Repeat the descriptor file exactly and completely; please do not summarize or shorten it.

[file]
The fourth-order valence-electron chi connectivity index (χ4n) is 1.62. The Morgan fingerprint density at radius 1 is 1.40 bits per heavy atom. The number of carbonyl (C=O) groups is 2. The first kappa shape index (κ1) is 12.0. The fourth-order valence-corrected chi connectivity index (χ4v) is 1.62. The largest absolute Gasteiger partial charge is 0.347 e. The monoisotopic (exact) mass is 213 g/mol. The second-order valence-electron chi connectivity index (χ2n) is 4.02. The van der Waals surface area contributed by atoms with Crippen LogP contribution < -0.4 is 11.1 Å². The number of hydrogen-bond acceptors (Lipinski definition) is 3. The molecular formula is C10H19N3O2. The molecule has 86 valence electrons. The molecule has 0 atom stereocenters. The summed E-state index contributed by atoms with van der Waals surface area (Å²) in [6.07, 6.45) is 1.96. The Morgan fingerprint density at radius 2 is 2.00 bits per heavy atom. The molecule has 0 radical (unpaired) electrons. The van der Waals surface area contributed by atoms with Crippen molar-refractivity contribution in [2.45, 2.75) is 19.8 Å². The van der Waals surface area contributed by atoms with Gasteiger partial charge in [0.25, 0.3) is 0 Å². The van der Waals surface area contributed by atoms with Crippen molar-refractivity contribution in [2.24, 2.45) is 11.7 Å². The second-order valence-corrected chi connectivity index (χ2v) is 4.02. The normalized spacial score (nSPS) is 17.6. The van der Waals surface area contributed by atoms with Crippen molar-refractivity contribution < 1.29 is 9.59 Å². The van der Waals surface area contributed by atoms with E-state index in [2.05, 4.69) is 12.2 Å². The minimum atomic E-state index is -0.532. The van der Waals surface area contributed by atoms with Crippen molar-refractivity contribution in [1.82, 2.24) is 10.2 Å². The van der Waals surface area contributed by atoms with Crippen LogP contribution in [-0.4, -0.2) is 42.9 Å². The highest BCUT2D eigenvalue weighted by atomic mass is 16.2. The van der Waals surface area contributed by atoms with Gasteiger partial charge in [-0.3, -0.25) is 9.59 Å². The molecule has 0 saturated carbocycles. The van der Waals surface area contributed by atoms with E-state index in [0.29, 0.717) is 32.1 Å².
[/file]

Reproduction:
The fourth-order valence-electron chi connectivity index (χ4n) is 1.62. The Morgan fingerprint density at radius 1 is 1.40 bits per heavy atom. The number of carbonyl (C=O) groups is 2. The first kappa shape index (κ1) is 12.0. The fourth-order valence-corrected chi connectivity index (χ4v) is 1.62. The largest absolute Gasteiger partial charge is 0.347 e. The monoisotopic (exact) mass is 213 g/mol. The second-order valence-electron chi connectivity index (χ2n) is 4.02. The van der Waals surface area contributed by atoms with Crippen LogP contribution < -0.4 is 11.1 Å². The number of hydrogen-bond acceptors (Lipinski definition) is 3. The molecular formula is C10H19N3O2. The molecule has 86 valence electrons. The molecule has 0 atom stereocenters. The summed E-state index contributed by atoms with van der Waals surface area (Å²) in [6.07, 6.45) is 1.96. The Morgan fingerprint density at radius 2 is 2.00 bits per heavy atom. The molecule has 0 radical (unpaired) electrons. The van der Waals surface area contributed by atoms with Crippen molar-refractivity contribution in [2.45, 2.75) is 19.8 Å². The van der Waals surface area contributed by atoms with Gasteiger partial charge in [0.25, 0.3) is 0 Å². The van der Waals surface area contributed by atoms with Crippen molar-refractivity contribution in [2.24, 2.45) is 11.7 Å². The second-order valence-corrected chi connectivity index (χ2v) is 4.02. The normalized spacial score (nSPS) is 17.6. The van der Waals surface area contributed by atoms with Crippen molar-refractivity contribution < 1.29 is 9.59 Å². The van der Waals surface area contributed by atoms with E-state index in [2.05, 4.69) is 12.2 Å². The minimum atomic E-state index is -0.532. The van der Waals surface area contributed by atoms with Crippen molar-refractivity contribution in [1.82, 2.24) is 10.2 Å². The van der Waals surface area contributed by atoms with Crippen LogP contribution in [-0.4, -0.2) is 42.9 Å². The highest BCUT2D eigenvalue weighted by atomic mass is 16.2. The van der Waals surface area contributed by atoms with Gasteiger partial charge in [-0.3, -0.25) is 9.59 Å². The molecule has 0 saturated carbocycles. The van der Waals surface area contributed by atoms with E-state index in [0.29, 0.717) is 32.1 Å².